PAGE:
She pointed to the questions about character and theme as ones that were easy—and I agreed that her answers to these questions were strong. She pointed to one of the vocabulary questions and two of the three plot questions as ones that were challenging. I commented, "Actually, you did a great job with this question that asked you the meaning of the word. Even if you didn't know the word before, you figured it out. But you're right—the other two questions seemed like they were harder for you, based on your answers. Do you know what these questions are asking you to do?"
Vanessa shook her head no. I continued, "These questions are asking you to talk about the events in the plot, in the order they happened, and to explain why one event leads to another."
I asked her to tell me what she thought about that, and she said, "Yeah, sometimes I get confused about what's happening." I then asked her if she thought plot would be a good thing for her to focus on, and she agreed that it would be.
Then, I asked her to take out the next book she'd chosen for independent reading. I introduced a strategy: using the titles of chapters to understand what the most important event in a chapter is. She read a chapter and told me when she was finished.
"So Vanessa, let's practice right now," I suggested. "What's the title of the chapter?"
She told me, "Rats on the Roof."
I prompted, "OK, let's think about that title and retell the chapter. What are the most important parts? Start at the beginning."
As she retold the chapter, most of the events she mentioned matched the chapter title. She got stuck toward the end, so I prompted, "Take a quick look at the last page to see if that helps."
I noticed that some of the events she listed seemed out of order and made a note that sequencing was another thing to address with her in future conferences or small-group lessons. I ended the conference by commenting, "I think this will be a good goal for you. Understanding the events of your story, in the order they happened, will help you enjoy your reading more and stay more focused."
To be honest, in the first few weeks reading at that drastically lower level, Vanessa was a bit upset with me and with her classroom teacher. Those thick books had been part of her identity as a reader, and we were making her read smaller, easier books that she could understand.
But it wasn't long before something chills-worthy happened.
I was visiting the classroom and she came up to me with the biggest smile and said, "Ms. Jen, I get what you mean by 'make a movie in your mind.' I can actually see in my head what's happening in the book. I understand what's happening!" She started devouring books, not just in class but also at home. She wanted to read texts she could understand, so she stopped trying to sneak in thick chapter books and instead opted for just-right reading materials. Her classroom teacher continued to work with her on this goal, reassessed her at a higher level after a few weeks and set a new goal, and on and on for the remainder of the year.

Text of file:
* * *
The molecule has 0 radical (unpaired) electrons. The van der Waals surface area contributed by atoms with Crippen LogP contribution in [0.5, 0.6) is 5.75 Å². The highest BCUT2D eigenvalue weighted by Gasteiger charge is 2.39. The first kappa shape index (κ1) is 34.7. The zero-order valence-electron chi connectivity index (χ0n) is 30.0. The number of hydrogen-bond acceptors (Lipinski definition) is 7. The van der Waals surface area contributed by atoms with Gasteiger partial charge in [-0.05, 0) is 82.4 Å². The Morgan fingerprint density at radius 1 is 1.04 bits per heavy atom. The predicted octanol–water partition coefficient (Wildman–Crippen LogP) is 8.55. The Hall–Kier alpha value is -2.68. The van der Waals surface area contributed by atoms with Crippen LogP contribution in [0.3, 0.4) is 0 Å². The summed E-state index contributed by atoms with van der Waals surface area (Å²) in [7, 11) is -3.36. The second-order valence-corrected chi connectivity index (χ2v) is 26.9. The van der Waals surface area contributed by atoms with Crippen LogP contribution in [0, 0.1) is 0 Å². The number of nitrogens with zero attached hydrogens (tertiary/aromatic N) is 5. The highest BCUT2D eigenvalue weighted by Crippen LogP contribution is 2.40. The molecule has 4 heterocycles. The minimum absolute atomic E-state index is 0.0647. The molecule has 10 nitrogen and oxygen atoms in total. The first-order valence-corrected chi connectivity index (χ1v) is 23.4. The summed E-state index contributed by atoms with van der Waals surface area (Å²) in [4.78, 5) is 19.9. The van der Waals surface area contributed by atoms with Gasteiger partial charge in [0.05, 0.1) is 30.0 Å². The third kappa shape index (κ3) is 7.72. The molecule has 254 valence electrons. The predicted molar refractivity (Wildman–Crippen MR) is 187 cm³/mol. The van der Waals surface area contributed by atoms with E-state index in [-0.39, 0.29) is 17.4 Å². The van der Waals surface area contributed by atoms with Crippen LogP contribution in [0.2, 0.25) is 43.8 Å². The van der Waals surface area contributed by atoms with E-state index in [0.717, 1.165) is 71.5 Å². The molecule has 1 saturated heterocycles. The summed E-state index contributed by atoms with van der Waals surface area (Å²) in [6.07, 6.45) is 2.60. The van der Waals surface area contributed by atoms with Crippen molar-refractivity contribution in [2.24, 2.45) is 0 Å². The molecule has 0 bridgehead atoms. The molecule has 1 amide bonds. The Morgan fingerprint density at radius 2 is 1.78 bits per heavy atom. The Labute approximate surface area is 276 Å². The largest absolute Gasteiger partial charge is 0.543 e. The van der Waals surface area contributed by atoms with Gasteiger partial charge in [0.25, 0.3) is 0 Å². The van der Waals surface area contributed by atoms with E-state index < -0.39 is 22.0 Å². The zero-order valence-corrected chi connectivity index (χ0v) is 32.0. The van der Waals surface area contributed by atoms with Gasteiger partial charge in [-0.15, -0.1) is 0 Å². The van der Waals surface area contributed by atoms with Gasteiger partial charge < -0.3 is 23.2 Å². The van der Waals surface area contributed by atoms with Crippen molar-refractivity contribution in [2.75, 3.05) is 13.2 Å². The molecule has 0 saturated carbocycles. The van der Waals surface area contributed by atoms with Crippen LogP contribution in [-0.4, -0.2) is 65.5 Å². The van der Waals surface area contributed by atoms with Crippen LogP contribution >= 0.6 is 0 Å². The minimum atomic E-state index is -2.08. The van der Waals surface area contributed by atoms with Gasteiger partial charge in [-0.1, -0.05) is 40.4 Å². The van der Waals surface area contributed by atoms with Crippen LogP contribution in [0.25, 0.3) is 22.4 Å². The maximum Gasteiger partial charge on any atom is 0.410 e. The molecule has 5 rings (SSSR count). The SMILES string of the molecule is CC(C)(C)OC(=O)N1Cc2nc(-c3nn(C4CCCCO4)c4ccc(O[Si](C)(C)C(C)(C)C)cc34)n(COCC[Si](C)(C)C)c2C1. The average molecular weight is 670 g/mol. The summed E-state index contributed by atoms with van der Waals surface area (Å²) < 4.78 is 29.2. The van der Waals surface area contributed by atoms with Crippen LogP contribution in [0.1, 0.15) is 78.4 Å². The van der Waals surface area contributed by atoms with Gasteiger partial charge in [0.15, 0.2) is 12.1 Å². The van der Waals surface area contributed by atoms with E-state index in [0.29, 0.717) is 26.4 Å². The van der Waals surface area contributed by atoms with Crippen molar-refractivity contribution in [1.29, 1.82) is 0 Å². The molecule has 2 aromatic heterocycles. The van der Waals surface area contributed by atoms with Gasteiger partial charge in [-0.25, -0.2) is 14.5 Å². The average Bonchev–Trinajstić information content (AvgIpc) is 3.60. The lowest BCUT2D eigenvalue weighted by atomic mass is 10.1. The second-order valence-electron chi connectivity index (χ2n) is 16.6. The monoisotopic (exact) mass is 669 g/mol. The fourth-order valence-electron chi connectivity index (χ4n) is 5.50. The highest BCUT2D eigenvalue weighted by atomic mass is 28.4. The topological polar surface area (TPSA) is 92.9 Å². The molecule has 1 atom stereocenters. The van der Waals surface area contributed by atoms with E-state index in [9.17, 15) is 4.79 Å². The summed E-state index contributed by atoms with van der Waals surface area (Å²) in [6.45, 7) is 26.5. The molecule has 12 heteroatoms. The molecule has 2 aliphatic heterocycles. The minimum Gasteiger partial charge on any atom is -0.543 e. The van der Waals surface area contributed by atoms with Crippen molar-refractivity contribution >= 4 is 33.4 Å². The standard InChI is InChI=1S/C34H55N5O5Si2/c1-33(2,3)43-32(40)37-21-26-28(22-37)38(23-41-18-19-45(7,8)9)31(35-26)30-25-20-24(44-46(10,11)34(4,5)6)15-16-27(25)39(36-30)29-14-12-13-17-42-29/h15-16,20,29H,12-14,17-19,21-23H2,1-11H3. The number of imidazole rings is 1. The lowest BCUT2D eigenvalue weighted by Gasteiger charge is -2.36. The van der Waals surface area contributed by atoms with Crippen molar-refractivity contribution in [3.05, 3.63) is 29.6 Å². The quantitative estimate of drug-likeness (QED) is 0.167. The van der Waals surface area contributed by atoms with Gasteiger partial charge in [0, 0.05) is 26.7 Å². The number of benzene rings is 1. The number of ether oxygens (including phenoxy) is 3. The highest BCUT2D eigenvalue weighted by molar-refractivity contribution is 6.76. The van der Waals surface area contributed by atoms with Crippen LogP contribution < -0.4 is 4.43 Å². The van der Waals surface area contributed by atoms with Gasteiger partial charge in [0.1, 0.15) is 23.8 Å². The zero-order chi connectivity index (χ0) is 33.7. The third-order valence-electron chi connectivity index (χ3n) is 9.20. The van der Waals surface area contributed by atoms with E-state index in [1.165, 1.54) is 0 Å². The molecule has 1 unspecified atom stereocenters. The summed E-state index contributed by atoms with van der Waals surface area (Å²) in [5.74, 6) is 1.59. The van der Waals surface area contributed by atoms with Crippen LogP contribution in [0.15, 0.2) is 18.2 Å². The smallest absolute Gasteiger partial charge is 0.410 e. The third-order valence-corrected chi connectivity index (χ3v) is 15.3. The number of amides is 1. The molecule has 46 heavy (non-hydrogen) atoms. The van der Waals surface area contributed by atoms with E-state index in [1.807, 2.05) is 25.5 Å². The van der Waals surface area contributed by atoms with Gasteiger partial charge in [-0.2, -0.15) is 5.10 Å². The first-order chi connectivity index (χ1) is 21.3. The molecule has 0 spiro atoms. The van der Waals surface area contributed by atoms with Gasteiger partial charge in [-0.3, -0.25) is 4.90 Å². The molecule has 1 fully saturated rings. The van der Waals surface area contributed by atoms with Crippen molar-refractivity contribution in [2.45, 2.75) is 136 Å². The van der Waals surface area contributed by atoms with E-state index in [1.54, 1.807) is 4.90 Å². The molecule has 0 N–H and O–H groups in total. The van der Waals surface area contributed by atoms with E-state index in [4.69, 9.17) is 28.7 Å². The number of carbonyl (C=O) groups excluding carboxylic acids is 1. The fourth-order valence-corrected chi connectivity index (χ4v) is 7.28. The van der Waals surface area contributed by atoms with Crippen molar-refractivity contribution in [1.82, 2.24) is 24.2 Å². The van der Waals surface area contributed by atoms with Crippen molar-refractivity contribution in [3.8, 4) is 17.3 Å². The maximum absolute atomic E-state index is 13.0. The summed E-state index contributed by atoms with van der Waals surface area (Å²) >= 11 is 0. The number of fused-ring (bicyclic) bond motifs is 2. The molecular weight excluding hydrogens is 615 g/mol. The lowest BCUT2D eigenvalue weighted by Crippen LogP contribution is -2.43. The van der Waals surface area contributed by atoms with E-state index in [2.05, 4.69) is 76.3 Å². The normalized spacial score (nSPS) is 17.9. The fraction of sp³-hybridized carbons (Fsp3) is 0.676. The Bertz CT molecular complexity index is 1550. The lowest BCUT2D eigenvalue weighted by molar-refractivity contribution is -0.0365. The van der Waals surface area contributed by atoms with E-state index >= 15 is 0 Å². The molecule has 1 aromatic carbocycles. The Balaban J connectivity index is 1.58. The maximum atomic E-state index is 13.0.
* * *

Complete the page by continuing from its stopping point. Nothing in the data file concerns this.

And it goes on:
That year, Vanessa passed her state test. But even more important, she started to love reading. She found joy in something she used to fake.

A Whole New Level

It's a powerful shift when we move from the "Drop Everything and Read" view of independent reading to a goal-directed independent reading time. To me, this approach takes the best of the recent research about the power of independent reading and combines it with research about the power of goal setting and feedback. When students are focused on goals that they had a hand in choosing, it brings reading engagement, motivation, and progress to a whole new level.
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Allington, R. L., &amp; Gabriel, R. E. (2012). Every child, every day. Educational Leadership, 69(8), 10–15.

Cartwright, K. (2010). Wordcallers: Small-group and one-on-one interventions for children who "read" but don't comprehend. Portsmouth, NH: Heinemann.

Duke, N. K. (2013). Introduction. In D. Miller &amp; B. Moss (Eds.), No more independent reading without support. Portsmouth, NH: Heinemann.

Ericsson, K. A., Krampe, R., &amp; Tesch-Römer, C. (1993). The role of deliberate practice in the acquisition of expert performance. Psychological Review, 100(3), 363–406.

Goodman, Y., &amp; Owocki, G. (2002). Kidwatching: Documenting children's literacy development. Portsmouth, NH: Heinemann.

Guthrie, J. T. (2004). Teaching for literacy engagement. Journal of Literacy Research, 36(1), 1–29.

Hattie, J. (2008). Visible learning: A synthesis of over 800 meta-analyses related to achievement. New York: Routledge.

Kittle, P. (2013). Book love: Developing depth, passion, and stamina in adolescent readers. Portsmouth, NH: Heinemann.

Krashen, S. (2011). Free voluntary reading. Santa Barbara, CA: Libraries Unlimited.

Miller, D. (2009). The book whisperer: Awakening the inner reader in every child. San Francisco: Wiley.

Petty, G. (2006). Evidence-based teaching: A practical approach. Cheltenham, UK: Nelson Thornes.

Pink, D. (2009). Drive: The surprising truth about what motivates us. New York: Riverhead.

Serravallo, J. (2010). Teaching reading in small groups: Differentiated instruction for building strategic, independent readers. Portsmouth, NH: Heinemann.

Serravallo, J. (2012). Independent reading assessment: Fiction. New York: Scholastic.

Serravallo, J. (2013a). Independent reading assessment: Nonfiction. New York: Scholastic.

Serravallo, J. (2013b). The literacy teacher's playbook, 3–6: Four steps for turning assessment data into goal-directed instruction. Portsmouth, NH: Heinemann.

Serravallo, J. (2014). The literacy teacher's playbook, K–2: Four steps for turning assessment data into goal-directed instruction. Portsmouth, NH: Heinemann.